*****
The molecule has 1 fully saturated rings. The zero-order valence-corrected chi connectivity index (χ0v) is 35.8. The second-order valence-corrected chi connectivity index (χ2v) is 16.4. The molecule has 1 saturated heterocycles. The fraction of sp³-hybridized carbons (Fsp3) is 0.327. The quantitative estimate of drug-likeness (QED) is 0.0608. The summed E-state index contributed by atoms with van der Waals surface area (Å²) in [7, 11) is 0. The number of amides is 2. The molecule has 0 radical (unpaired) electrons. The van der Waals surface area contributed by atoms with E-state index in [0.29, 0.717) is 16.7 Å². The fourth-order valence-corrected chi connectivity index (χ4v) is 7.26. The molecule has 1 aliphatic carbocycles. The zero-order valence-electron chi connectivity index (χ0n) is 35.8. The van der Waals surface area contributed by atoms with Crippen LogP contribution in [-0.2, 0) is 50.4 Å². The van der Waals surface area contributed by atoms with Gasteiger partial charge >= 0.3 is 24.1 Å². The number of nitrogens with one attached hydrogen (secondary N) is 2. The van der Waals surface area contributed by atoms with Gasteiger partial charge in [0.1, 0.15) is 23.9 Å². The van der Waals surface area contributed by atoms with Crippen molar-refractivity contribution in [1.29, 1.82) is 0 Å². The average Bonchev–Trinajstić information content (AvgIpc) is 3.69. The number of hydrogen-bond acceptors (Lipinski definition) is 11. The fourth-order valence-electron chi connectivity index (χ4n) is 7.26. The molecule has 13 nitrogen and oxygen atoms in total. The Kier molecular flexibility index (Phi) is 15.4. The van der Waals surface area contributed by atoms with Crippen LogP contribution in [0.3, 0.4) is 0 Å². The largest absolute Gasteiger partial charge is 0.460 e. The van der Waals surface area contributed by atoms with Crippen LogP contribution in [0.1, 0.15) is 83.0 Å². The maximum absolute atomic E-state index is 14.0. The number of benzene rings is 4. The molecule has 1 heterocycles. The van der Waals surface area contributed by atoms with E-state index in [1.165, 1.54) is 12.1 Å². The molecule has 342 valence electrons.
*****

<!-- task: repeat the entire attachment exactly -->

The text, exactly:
The molecule has 1 fully saturated rings. The zero-order valence-corrected chi connectivity index (χ0v) is 35.8. The second-order valence-corrected chi connectivity index (χ2v) is 16.4. The molecule has 1 saturated heterocycles. The fraction of sp³-hybridized carbons (Fsp3) is 0.327. The quantitative estimate of drug-likeness (QED) is 0.0608. The summed E-state index contributed by atoms with van der Waals surface area (Å²) in [7, 11) is 0. The number of amides is 2. The molecule has 0 radical (unpaired) electrons. The van der Waals surface area contributed by atoms with E-state index in [0.29, 0.717) is 16.7 Å². The fourth-order valence-corrected chi connectivity index (χ4v) is 7.26. The molecule has 1 aliphatic carbocycles. The zero-order valence-electron chi connectivity index (χ0n) is 35.8. The van der Waals surface area contributed by atoms with Crippen LogP contribution in [-0.2, 0) is 50.4 Å². The van der Waals surface area contributed by atoms with Gasteiger partial charge >= 0.3 is 24.1 Å². The number of nitrogens with one attached hydrogen (secondary N) is 2. The van der Waals surface area contributed by atoms with Gasteiger partial charge in [0.1, 0.15) is 23.9 Å². The van der Waals surface area contributed by atoms with Crippen molar-refractivity contribution in [1.29, 1.82) is 0 Å². The average Bonchev–Trinajstić information content (AvgIpc) is 3.69. The number of hydrogen-bond acceptors (Lipinski definition) is 11. The fourth-order valence-electron chi connectivity index (χ4n) is 7.26. The molecule has 13 nitrogen and oxygen atoms in total. The Kier molecular flexibility index (Phi) is 15.4. The van der Waals surface area contributed by atoms with Crippen LogP contribution in [0.3, 0.4) is 0 Å². The largest absolute Gasteiger partial charge is 0.460 e. The van der Waals surface area contributed by atoms with Crippen LogP contribution in [0.1, 0.15) is 83.0 Å². The maximum absolute atomic E-state index is 14.0. The number of benzene rings is 4. The molecule has 1 heterocycles. The van der Waals surface area contributed by atoms with E-state index in [1.165, 1.54) is 12.1 Å². The molecule has 342 valence electrons.